In his testimony Mr Hordyk said the rejection of the core principles of his life left him feeling 'deflated'.

'It feels unfair for me to have to throw away my beliefs on these issues just so I can be acceptable to Wanslea. My religious convictions take centre stage in all aspects of my life,' Mr Hordyk told the hearing.

Wanslea argued that the couple's rigidity on issues of homosexuality and gender did not flow from their religious convictions.

However, the tribunal did not agree and ordered both the Hordyks be paid 'for the loss and damage they suffered as a result of Wanslea's discrimination'.

At the time they were knocked back by Wanslea, the Hordyks said they were speaking up for other people of faith.

'We do feel we have been discriminated against and also we felt that if we were quiet about this and didn't say anything about it, it could potentially harm or limit any people with the same Christian values as ours from fostering,' Mr Hordyk told The West Australian.

'We hold traditional Christian views on how the Bible teaches us on sexuality and marriage.


Backpackers in priority lane as numbers near pre-Covid levels

Working holiday visas are being rushed through within an average of 24 hours, lifting backpacker numbers closer to their pre-Covid levels as the government faces calls to raise the eligibility age to 50 to plug critical labour shortages and attract more skilled professionals.

Immigration Minister Andrew Giles said the number of backpackers working in the country had bounced back from lows of just 20,000 during the pandemic to about 120,000 as of last week.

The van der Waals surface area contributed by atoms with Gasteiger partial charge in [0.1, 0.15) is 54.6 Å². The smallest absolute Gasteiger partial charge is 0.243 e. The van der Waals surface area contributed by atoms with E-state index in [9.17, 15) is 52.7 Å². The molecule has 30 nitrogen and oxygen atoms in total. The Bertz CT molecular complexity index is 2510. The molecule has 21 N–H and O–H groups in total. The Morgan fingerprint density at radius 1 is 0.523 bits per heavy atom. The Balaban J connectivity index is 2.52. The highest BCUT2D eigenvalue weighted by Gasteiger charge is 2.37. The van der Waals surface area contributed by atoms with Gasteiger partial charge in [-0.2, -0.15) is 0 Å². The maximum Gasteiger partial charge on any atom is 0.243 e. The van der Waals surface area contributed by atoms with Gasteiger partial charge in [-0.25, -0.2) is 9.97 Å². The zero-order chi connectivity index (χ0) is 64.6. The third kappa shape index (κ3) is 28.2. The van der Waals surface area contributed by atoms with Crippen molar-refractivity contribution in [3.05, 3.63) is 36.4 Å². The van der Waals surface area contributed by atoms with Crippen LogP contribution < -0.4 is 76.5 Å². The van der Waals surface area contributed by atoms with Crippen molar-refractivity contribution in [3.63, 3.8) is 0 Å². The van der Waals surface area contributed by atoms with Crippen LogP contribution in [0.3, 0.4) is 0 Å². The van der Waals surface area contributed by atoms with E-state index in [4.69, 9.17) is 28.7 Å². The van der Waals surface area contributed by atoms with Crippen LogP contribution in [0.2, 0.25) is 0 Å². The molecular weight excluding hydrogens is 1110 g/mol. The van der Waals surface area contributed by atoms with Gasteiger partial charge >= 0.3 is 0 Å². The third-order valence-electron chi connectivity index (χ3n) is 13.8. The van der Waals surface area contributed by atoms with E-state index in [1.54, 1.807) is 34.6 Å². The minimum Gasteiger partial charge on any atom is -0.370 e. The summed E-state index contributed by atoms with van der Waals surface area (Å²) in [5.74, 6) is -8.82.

Mr Giles said that, in addition to fast-tracking holiday-maker visas, he had changed the rules to allow backpackers to stay with a single employer for as long as they remained in the country rather than limiting them to one job for six months at a time, arguing Australia was in an international competition to attract talent.

“This is not simply an Australian skill shortage, so it’s important that we have our system moving effectively, because we’re in a global market,” Mr Giles said.

“We’ve got to make sure that we’re competitive with countries like Canada and like the UK.”

“And I’m really pleased that we are in that space now, that people are getting their visas turned around quickly and that employers can now approach this competence as well.”

The changes come as new figures from peak tourism bodies show more than 70 per cent of Australians will be holidaying domestically this summer, ratcheting up demand on tourism and hospitality businesses across the country which have already been struggling for months to find workers.

Tourism and Transport Forum chief executive Margy Osmond sounded the alarm, saying she was pushing the government to halve or remove all visa fees and increase the age of those eligible for working holiday visas from 35 to 50.

“A lot of businesses are still suffering in terms of getting the number of people optimal to run them,” Ms Osmond said.

“This is a massive competitive global market. Many countries have halved or removed visa fees.”

Increasing the age eligibility for working holiday visas to 50 would also give businesses a “wider pool of people with a bit more money likely to be able to afford to travel”.

“We need to fill other jobs as well. It’s not just pulling a beer at front of house; we need professionals,” Ms Osmond said.